ST. LOUIS -- With the promotion of outfielder Donald Lutz on Monday from Double-A Pensacola to replace the injured Chris Heisey, the Reds' offense became more left-handed heavy.
Lutz, Xavier Paul and Jack Hannahan could be lefties off the bench at any given time, with Derrick Robinson and Cesar Izturis listed as switch-hitters. Shin-Soo Choo, Joey Votto and Jay Bruce are the lefty hitters in the regular lineup.
"From all right-handed a couple of years ago to left-handed. We've got what we've got," manager Dusty Baker said. "It helps when like the Cardinals have only one lefty [in the bullpen] now."
Baker said that because of an undisclosed injury, Robinson is unable to hit from the left side but can still bat right-handed.
Heisey hits DL; Lutz earns first MLB promotion
ST. LOUIS -- The Reds placed left fielder Chris Heisey on the 15-day disabled list on Monday with a strained right hamstring and recalled outfielder Donald Lutz from Double-A Pensacola.
This is his first promotion to the Majors for the 24-year-old Lutz, who hails from Germany. He was given the news by Pensacola manager Delino DeShields.
"It was amazing. I just gave him a big hug," Lutz said. "The emotions kind of kicked in after I talked on the phone to my mom back in Germany."
The left-handed-power-hitting Lutz batted .211 with five home runs and 14 RBIs in 21 games for Pensacola, but he impressed manager Dusty Baker during Spring Training, when he batted .277 with two homers.
"He brings a lot of energy. He has a ton of talent," Baker said. "He struggled some down there. I said to him, 'It was a great opportunity. It's not like you really earned this spot.' He was the next guy on the roster that I was hoping would be doing well."
Baker believes Lutz has a chance to start over and learn a lot.
"You don't see many guys promoted to the big leagues hitting .211," he said, "but anybody can get off to a bad start, too."
Lutz was actually born in Watertown, N.Y., but grew up in his mother's native Germany. Originally a hockey player, he didn't pick up baseball until he was a teenager. He is a product of Major League Baseball's European Academy and will be the first German to play in the modern big leagues upon his debut.
As for a cheering section, Lutz's girlfriend, brother and some friends are making plans to go to Cincinnati. His mother is tending to his ailing great-grandmother and isn't sure of her travel plans.
"Everyone is trying to come over. It's amazing," Lutz said. "My phone was blowing up. All of Germany, everybody, is behind me. It's a really good feeling."
Heisey was injured on Saturday running to first base as he grounded into a double play. He has struggled in replacing the injured Ryan Ludwick as the regular left fielder and is batting .173 with two home runs and five RBIs in 23 games.
Not quite a month into the 2013 season, Heisey is already the seventh player from the Reds' 25-man roster to be placed on the DL. Xavier Paul is likely to get a majority of starts in left field, but Baker said thatg rookie Derrick Robinson would start on Tuesday when the Reds need stronger outfield defense with Bronson Arroyo pitching.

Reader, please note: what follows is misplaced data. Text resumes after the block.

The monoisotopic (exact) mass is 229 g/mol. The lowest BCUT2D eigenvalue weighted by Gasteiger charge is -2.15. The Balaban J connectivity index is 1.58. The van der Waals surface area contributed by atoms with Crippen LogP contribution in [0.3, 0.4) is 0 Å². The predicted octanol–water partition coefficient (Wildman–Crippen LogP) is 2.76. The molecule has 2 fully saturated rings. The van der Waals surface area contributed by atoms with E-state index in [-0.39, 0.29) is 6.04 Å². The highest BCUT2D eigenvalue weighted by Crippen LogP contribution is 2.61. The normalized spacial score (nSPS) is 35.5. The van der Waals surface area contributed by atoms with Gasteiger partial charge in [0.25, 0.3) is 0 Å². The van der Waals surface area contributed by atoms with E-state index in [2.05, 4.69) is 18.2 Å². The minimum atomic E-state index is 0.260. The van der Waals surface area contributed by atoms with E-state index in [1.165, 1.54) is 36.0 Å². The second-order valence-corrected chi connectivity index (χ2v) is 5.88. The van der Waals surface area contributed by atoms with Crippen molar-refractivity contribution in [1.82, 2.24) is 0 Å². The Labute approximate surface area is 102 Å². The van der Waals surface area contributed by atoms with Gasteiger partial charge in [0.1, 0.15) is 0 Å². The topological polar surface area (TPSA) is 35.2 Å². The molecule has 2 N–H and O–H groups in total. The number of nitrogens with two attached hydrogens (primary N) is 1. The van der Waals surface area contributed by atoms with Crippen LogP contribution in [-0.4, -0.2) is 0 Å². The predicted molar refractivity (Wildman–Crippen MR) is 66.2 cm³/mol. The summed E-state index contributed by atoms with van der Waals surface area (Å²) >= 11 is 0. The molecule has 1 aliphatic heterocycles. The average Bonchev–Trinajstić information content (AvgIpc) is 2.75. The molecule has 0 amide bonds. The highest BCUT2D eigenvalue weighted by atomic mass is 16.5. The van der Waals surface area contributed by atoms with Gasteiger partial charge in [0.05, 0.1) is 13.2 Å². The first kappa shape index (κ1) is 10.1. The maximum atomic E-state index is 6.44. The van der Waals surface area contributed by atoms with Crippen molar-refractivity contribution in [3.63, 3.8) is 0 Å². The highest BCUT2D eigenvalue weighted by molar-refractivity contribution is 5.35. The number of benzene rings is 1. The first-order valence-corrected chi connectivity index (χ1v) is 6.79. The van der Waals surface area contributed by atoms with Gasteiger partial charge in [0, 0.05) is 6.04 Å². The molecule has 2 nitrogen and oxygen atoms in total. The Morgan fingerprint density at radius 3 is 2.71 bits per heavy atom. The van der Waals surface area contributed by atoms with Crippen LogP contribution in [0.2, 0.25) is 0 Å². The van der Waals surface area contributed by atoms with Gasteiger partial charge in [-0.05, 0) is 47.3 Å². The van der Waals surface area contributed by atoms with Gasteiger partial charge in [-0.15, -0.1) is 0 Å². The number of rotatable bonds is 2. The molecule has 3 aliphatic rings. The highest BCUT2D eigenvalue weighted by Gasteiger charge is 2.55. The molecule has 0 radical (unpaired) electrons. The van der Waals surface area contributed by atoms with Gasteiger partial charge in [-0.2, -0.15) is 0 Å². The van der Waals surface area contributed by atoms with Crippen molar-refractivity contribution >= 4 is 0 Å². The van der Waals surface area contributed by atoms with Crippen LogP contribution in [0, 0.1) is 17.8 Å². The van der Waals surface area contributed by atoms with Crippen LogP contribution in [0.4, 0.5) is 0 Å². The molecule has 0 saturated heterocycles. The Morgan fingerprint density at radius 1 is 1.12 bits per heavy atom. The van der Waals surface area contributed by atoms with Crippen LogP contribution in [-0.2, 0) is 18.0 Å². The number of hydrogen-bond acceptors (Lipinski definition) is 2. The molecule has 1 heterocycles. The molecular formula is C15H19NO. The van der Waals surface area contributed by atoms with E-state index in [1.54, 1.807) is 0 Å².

No pain for Cueto after bullpen session
ST. LOUIS -- Reds ace Johnny Cueto, on the 15-day disabled list with a strained right lat, threw a 45-pitch bullpen session on Monday. It was his second time working off a mound since going on the DL.
"It was pretty good, no pain," Cueto said. "I threw my breaking ball, everything."
Cueto hoped to discuss going on a Minor League rehab assignment with pitching coach Bryan Price, though plans remained fluid for the time being.
"We'll have to see how he comes out of today," manager Dusty Baker said. "I have to talk to him first."
Cueto was eligible for activation for the first time on Monday, but that is unlikely to happen for a little while.
Bruce supportive of Collins' coming out
ST. LOUIS -- On the Monday of groundbreaking news from NBA player Jason Collins, who revealed that he is gay in a Sports Illustrated essay, the reverberations are being felt throughout major professional sports.
The Reds' clubhouse is no exception.
Right fielder Jay Bruce is supportive of Collins' decision to come out.
"I'm happy for him," Bruce said. "I can't imagine what it's like to live your whole professional life basically in secrecy. I don't think anyone should let society pigeonhole them into thinking something is right or wrong. I'm happy he did it for himself. I am sure it's a pretty big weight lifted off of his shoulders now."
Bruce felt there would be no issue for him if one of his teammates revealed that he is gay.
"No, not at all," he said. "There's a professional aspect that goes into a team anyway. Whatever your sexuality is, it's your business or prerogative."
Manager Dusty Baker believes that the issue of a clubhouse accepting a gay teammate would be up to the players. As for himself?
"It's not really what I think," Baker said. "It's what his teammates think."
Baker, who lives in the Bay Area, recalled watching Collins play when he was a college standout for Stanford.
"Maybe he feels better. That's what counts," he said. "That's why he came out and said it. It takes weight off of his shoulders. All I know is, people want to know your reaction to something somebody else does. It doesn't matter what my reaction is. It's his thing."